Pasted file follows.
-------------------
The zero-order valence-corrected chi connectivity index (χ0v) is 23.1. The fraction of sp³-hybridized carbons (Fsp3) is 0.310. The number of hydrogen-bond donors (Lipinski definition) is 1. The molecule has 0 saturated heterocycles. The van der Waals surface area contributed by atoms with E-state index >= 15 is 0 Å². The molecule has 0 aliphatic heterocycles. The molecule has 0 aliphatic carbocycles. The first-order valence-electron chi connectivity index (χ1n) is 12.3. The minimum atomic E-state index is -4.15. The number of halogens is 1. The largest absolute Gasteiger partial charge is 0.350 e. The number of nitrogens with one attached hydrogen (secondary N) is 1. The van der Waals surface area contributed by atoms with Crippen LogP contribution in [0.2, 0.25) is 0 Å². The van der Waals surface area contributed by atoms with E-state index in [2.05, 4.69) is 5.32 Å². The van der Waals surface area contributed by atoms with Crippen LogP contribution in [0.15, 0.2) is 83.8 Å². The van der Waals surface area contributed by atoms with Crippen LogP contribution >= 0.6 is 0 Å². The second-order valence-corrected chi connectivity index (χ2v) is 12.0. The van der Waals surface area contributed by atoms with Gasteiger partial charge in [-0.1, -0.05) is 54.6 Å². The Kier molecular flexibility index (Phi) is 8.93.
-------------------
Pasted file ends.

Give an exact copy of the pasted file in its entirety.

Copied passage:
The zero-order valence-corrected chi connectivity index (χ0v) is 23.1. The fraction of sp³-hybridized carbons (Fsp3) is 0.310. The number of hydrogen-bond donors (Lipinski definition) is 1. The molecule has 0 saturated heterocycles. The van der Waals surface area contributed by atoms with E-state index >= 15 is 0 Å². The molecule has 0 aliphatic heterocycles. The molecule has 0 aliphatic carbocycles. The first-order valence-electron chi connectivity index (χ1n) is 12.3. The minimum atomic E-state index is -4.15. The number of halogens is 1. The largest absolute Gasteiger partial charge is 0.350 e. The number of nitrogens with one attached hydrogen (secondary N) is 1. The van der Waals surface area contributed by atoms with Crippen LogP contribution in [0.2, 0.25) is 0 Å². The van der Waals surface area contributed by atoms with E-state index in [2.05, 4.69) is 5.32 Å². The van der Waals surface area contributed by atoms with Crippen LogP contribution in [0.15, 0.2) is 83.8 Å². The van der Waals surface area contributed by atoms with Crippen LogP contribution >= 0.6 is 0 Å². The second-order valence-corrected chi connectivity index (χ2v) is 12.0. The van der Waals surface area contributed by atoms with Gasteiger partial charge in [-0.1, -0.05) is 54.6 Å². The Kier molecular flexibility index (Phi) is 8.93.